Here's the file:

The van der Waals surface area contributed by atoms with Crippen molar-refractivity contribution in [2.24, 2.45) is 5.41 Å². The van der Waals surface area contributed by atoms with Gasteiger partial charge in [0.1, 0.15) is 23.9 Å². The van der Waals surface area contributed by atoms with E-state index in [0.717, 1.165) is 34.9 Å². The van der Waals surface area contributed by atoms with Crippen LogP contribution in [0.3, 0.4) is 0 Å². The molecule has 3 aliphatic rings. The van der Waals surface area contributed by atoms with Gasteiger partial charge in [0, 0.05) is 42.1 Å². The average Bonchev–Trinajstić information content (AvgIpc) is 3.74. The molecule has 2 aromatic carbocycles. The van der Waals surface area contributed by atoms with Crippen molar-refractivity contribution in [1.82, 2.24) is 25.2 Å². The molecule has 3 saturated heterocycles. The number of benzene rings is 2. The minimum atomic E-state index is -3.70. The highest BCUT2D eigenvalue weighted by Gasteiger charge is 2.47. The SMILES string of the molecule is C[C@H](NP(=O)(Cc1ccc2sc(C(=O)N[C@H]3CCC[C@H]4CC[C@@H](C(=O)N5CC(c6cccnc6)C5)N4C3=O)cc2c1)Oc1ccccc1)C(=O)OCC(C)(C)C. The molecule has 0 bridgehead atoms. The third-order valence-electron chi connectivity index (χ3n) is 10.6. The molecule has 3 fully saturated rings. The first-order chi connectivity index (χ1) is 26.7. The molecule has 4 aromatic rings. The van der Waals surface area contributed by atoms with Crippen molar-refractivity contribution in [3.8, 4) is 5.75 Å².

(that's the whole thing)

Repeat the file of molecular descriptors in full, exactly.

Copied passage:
The van der Waals surface area contributed by atoms with Crippen molar-refractivity contribution in [2.24, 2.45) is 5.41 Å². The van der Waals surface area contributed by atoms with Gasteiger partial charge in [0.1, 0.15) is 23.9 Å². The van der Waals surface area contributed by atoms with E-state index in [0.717, 1.165) is 34.9 Å². The van der Waals surface area contributed by atoms with Crippen LogP contribution in [0.3, 0.4) is 0 Å². The molecule has 3 aliphatic rings. The van der Waals surface area contributed by atoms with Gasteiger partial charge in [0, 0.05) is 42.1 Å². The average Bonchev–Trinajstić information content (AvgIpc) is 3.74. The molecule has 2 aromatic carbocycles. The van der Waals surface area contributed by atoms with Crippen molar-refractivity contribution in [1.82, 2.24) is 25.2 Å². The molecule has 3 saturated heterocycles. The number of benzene rings is 2. The minimum atomic E-state index is -3.70. The highest BCUT2D eigenvalue weighted by Gasteiger charge is 2.47. The SMILES string of the molecule is C[C@H](NP(=O)(Cc1ccc2sc(C(=O)N[C@H]3CCC[C@H]4CC[C@@H](C(=O)N5CC(c6cccnc6)C5)N4C3=O)cc2c1)Oc1ccccc1)C(=O)OCC(C)(C)C. The molecule has 0 bridgehead atoms. The third-order valence-electron chi connectivity index (χ3n) is 10.6. The molecule has 3 fully saturated rings. The first-order chi connectivity index (χ1) is 26.7. The molecule has 4 aromatic rings. The van der Waals surface area contributed by atoms with Crippen molar-refractivity contribution in [3.8, 4) is 5.75 Å².